Brock looks forward to spending six months in jail, free from noise of any kind.

The psychiatrist’s diagnosis announced over the tannoy system is that Brock seemed convivial but ‘…completely disorientated’ refusing ‘… to accept the simplest realities of his environment and work with them…’

A Story to Shape the Soul

Re-reading Ray Bradbury’s brilliant short story on the day I heard of his death at 91, I realise, not for the first time, how much it has shaped my being; my disgust with the way the world is now, my refusal to compromise, my sense of horror at the way people are sucked into A Influences and diverted by gadgetry from the things that really matter: the life of the soul, responses to Nature and all that comes under the heading of Understanding properly nurtured by Knowledge and Being… Indiscriminate working with the realities of one’s environment means giving in to crass stupidity, mass resignation to the way things are fostered by Big Business brain-washing and the endless traps of Capitalism.

Accept nothing unless it nurtures the soul. Verify everything for yourself, says Gurdjieff…

Brock walks cheerfully to prison looking forward to a nice ‘bolt’ of silence. Meanwhile for the psychiatrist normal life resumes…

Three phones rang. A duplicate wrist radio in his desk drawer buzzed like a wounded grasshopper. The intercom flashed a pink light and click-clicked. Three phones rang. The drawer buzzed. Music blew in through the open door. The psychiatrist, humming quietly, fitted the new wrist radio to his wrist, flipped the intercom, talked a moment, picked up one telephone, talked, picked up another telephone, talked, picked up the third telephone, talked, touched the wrist-radio button, talked calmly and quietly, his face cool and serene, in the middle of the music and the lights flashing, the two phones ringing again, and his hands moving, and his wrist radio buzzing, and the intercoms talking, and voices speaking from the ceiling. And he went on quietly this way through the remainder of a cool, air-conditioned, and long afternoon; telephone, wrist radio, intercom, telephone, wrist radio, intercom, telephone, wrist radio, intercom, telephone, wrist radio, intercom, telephone, wrist radio, intercom, telephone, wrist radio…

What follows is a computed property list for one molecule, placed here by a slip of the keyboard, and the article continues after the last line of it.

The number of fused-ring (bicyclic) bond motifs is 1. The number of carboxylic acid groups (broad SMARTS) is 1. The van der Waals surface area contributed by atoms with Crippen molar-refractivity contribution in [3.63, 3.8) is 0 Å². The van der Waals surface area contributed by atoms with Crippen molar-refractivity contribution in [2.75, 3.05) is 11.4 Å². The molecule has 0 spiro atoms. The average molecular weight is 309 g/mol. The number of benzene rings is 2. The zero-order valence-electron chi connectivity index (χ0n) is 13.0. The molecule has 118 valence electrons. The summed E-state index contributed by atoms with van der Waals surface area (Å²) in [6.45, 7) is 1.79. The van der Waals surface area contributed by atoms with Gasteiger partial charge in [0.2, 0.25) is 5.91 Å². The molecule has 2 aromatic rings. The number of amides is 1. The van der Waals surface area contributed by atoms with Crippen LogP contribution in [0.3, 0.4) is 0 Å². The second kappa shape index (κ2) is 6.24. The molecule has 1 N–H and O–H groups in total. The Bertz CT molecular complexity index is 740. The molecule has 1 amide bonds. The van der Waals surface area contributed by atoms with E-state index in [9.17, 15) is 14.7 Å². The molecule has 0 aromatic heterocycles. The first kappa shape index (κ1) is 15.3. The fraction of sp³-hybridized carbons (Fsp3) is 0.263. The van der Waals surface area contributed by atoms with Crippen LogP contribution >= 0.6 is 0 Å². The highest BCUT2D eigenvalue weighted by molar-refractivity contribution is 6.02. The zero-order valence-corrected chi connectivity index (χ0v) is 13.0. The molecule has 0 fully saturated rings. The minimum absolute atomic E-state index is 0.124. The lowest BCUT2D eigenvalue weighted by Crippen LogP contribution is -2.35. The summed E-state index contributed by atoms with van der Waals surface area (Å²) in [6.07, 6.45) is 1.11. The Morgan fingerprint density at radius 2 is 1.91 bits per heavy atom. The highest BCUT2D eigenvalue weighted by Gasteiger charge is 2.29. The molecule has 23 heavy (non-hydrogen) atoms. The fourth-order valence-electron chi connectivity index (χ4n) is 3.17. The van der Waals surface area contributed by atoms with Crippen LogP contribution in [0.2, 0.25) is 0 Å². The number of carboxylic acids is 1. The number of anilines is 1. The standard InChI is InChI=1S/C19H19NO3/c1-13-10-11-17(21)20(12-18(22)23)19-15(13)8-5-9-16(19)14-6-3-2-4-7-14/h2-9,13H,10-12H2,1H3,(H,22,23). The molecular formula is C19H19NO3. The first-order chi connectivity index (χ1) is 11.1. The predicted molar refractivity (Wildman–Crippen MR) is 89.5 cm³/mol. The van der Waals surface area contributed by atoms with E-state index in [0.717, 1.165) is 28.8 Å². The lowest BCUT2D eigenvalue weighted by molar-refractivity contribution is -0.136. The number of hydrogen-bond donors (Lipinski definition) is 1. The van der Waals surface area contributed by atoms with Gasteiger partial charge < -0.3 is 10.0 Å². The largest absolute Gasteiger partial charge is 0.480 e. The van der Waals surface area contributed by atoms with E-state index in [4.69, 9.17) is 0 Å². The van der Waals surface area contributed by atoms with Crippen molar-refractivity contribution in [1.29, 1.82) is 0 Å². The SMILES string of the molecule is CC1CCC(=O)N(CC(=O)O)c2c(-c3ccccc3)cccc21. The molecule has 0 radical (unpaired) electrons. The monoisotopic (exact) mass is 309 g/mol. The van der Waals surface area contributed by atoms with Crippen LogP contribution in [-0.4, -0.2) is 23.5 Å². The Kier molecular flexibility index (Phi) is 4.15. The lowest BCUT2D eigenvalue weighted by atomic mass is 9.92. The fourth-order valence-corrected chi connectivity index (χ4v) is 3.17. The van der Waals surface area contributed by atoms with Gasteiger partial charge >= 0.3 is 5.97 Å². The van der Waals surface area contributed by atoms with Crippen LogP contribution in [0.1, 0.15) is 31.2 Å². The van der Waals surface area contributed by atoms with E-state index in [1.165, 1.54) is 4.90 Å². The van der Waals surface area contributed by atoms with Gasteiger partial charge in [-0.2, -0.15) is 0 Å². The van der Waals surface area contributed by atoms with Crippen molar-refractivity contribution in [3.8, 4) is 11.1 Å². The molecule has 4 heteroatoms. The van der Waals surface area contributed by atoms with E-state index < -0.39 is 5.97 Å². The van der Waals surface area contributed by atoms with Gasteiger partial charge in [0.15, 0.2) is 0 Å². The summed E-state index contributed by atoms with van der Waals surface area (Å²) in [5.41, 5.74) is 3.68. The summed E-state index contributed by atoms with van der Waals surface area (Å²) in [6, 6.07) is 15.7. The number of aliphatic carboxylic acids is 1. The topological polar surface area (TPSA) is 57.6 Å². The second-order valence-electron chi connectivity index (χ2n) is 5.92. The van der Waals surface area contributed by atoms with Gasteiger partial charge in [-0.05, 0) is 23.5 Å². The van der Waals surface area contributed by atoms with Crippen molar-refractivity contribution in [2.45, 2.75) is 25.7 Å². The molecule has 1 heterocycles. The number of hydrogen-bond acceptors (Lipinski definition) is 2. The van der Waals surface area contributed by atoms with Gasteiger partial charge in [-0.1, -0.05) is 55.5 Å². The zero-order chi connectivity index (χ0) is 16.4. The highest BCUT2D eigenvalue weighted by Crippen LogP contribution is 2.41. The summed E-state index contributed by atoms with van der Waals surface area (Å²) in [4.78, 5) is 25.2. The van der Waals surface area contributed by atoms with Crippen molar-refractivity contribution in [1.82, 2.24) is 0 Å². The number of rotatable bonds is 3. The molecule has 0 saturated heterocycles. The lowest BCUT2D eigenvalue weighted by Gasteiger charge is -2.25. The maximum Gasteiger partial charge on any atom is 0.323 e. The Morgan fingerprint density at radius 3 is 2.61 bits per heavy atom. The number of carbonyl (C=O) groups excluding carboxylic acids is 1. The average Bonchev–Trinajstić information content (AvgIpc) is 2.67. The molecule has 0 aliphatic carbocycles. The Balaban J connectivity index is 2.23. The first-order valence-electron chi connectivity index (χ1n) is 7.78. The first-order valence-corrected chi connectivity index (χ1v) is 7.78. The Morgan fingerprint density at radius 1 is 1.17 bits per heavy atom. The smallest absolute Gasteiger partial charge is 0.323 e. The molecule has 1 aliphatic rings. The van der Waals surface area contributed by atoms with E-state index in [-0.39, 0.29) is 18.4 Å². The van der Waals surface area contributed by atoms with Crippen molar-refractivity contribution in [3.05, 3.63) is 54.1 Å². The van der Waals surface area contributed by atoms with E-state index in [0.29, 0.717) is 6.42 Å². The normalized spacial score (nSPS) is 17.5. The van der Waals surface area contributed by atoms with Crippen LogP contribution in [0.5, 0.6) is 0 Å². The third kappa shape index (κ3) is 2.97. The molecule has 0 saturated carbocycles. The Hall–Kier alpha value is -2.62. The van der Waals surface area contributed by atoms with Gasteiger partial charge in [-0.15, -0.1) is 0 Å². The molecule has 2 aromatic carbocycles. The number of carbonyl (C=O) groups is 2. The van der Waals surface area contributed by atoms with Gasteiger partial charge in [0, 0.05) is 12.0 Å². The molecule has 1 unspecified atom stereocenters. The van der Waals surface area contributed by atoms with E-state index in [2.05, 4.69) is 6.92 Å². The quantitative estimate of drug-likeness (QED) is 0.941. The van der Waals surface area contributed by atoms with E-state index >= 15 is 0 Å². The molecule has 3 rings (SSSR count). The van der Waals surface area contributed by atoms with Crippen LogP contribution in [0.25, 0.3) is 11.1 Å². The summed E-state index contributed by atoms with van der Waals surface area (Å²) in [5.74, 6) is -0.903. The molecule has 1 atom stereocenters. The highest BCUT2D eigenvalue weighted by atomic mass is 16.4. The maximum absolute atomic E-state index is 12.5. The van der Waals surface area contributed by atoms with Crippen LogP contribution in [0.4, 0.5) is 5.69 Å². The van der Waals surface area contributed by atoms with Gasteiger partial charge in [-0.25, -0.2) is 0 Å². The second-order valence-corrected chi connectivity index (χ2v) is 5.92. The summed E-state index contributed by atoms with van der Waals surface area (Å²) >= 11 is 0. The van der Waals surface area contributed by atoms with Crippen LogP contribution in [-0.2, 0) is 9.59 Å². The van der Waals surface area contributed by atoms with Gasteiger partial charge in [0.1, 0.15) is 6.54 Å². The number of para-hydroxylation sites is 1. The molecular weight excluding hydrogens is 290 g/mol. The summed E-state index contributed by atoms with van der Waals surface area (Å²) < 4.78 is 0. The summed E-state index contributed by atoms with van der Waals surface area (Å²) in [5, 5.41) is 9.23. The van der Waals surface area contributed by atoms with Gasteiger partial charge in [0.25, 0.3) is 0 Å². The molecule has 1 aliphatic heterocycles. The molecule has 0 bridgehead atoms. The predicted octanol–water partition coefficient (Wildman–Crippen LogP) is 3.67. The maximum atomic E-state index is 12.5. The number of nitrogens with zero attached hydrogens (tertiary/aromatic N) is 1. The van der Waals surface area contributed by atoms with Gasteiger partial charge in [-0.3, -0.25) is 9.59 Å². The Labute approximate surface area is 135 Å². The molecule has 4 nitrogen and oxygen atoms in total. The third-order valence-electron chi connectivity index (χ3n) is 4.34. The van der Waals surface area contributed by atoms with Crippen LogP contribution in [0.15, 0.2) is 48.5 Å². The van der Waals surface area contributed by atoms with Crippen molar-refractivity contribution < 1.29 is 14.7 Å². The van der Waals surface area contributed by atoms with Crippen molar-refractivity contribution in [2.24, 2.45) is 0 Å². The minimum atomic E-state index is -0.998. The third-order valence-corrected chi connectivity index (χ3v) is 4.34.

End of a Story…

What I would dearly love to know is whether The Murderer penetrated the soul’s of the lads I taught all those years ago as much as it has penetrated mine. Amongst others, Paul, Martin Chris, Richard, Stephen, John and also Chris & Pete who went off to swim unwillingly amongst the stars in the 1970’s.

If any of you should chance to read this, please get in touch, as they say…

– Colin Blundell

© 2012, essay and portrait (below), Colin Blundell, All rights reserved

COLIN BLUNDELL (colinblundell) ~ is a generous and informed writer whoand covers the range: poetry, fiction, and philosophical tomes. When he isn’t writing, he is busy making music and hand-made paperback books, painting watercolours, and going on long-distance motorbike treks. He’s left off being a wage-slave in 1991. He is now an independently teaching Neuro-Linguistic Programming (NLP), Accelerated Learning, Steven Covey’s Seven Habits, Change Management, Problem-solving and Time Management, and the art and practice of the Enneagram.

Some Thoughts on Adoption

Editorial Note: In April 2013, John Nooney wrote a series on his adoption. We think his message is an important one and he agreed to cut the 12,000 word feature down to 1,000 words to accommodate the needs of this site, a frankly heroic effort and something for which we are most appreciative. After reading this post, you may wish to read the longer piece on John’s blog HERE and we encourage you to do so. The details are interesting and thought-provoking.